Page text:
Tempers Rise As City Council Committee Punts On Short-Term Rentals In San Antonio
San Antonio City Council member Greg Brockhouse walked out of Thursday’s health and equity committee hearing in frustration.
“It’s a total waste of time,” he said afterwards.
Brockhouse said he was frustrated with the decision to send a package of short-term rental regulations to B session for discussion, rather than voting on whether or not it should go to council. Short-term rentals are room or home rentals that take place on online platforms like Airbnb, Homeaway, and VRBO.
“The committee has abdicated its authority,” he said.
Brockhouse said he was leaning towards voting against the regulations going forward. The measures are the result of an eight-month long volunteer task force that recommended fees, inspections, and enforcement mechanisms that could revoke permits and control the number of short-term rentals in a given area.
More than 20 residents signed up to speak at the meeting, many were STR operators speaking against the measures.
“We expected a big turnout,” said development services department head Michael Shannon. “This is a pretty passionate issue that a lot of people care about.”
Shannon said this was the most people he had seen show up to speak at any of the 16 public meetings over the course of nearly a year. Many in attendance pointed to how close the regulations were coming to a full council vote — scheduled for Feb. 8 — as an explanation.
The choice to delay means it could be weeks or months before the measures come to a vote.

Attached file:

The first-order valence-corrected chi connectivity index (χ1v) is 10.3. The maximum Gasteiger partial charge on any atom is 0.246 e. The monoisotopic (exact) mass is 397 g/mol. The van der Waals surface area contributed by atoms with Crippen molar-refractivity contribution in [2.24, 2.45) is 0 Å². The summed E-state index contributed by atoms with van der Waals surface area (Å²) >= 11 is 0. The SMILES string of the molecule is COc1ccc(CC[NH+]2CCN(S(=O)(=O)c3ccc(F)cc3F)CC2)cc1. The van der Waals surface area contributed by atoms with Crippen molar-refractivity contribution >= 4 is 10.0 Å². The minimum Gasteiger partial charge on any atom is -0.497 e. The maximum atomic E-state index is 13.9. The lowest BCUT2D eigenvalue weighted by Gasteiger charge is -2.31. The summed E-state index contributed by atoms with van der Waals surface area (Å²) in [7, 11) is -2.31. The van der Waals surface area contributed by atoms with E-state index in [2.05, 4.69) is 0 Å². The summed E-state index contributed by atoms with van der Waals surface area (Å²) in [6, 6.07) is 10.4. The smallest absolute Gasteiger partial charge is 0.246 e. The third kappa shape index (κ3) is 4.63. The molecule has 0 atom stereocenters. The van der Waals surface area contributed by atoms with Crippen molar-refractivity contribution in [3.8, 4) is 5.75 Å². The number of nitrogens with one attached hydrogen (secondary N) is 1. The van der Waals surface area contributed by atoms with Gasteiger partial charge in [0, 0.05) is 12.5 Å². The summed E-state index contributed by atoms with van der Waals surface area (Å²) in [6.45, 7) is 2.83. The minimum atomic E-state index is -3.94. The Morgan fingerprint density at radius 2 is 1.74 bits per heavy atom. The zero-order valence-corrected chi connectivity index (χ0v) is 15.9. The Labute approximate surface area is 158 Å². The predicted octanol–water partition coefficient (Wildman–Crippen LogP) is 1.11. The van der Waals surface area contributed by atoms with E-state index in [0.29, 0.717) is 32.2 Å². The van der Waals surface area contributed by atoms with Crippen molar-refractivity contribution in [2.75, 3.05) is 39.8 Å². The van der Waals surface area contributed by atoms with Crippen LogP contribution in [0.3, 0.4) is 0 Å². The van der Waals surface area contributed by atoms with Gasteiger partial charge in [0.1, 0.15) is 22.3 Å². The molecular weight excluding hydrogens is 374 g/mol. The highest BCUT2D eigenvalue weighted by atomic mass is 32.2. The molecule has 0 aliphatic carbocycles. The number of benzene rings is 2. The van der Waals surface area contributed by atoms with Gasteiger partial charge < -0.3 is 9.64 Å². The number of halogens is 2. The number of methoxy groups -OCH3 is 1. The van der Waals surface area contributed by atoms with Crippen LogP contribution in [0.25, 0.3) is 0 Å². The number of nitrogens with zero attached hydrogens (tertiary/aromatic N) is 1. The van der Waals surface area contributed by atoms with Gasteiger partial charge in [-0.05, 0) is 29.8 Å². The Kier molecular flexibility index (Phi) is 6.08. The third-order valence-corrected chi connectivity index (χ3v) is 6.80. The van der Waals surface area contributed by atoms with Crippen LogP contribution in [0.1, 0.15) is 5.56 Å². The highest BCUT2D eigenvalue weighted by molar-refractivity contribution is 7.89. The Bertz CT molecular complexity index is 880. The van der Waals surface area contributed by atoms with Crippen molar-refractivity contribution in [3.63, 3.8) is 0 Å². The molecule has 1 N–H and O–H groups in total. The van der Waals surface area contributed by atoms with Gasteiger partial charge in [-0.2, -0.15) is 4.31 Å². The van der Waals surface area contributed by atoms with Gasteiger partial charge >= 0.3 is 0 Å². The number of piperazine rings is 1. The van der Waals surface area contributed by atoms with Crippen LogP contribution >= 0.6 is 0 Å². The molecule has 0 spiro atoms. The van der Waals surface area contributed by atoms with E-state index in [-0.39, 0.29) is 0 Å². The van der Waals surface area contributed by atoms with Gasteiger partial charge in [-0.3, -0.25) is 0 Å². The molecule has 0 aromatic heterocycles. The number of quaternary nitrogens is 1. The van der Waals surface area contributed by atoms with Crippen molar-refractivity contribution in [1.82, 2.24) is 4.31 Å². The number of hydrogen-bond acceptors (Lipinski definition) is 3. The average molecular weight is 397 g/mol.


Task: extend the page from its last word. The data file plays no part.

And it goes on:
“This is the first time I have seen (short-term rentals),” said District 8 council member Manny Pelaez, whose district, he added, isn’t a hot spot for these kinds of rentals.
Pelaez had the names of the original council members who signed the document asking for STR regulations to be explored, pointing out three of the five members were no longer on City Council.
Many council members on the committee also expressed reservations about the proposed regulations.
Committee chair Ana Sandoval said they’re sending it to B session because the health and equity committee only has a few members, whereas in B session all the districts have a voice.
“This is a citywide issue,” she said. “It affects a lot of folks, particularly in some districts that aren’t on this committee.”
Sandoval said she felt let down Brockhouse chose to leave.
“I’m disappointed one of my colleagues decided not to stay and participate in that conversation or listen to the concerns of the people who came out to speak.”
With the council vote delayed, city staffers and council members expect the debate to intensify.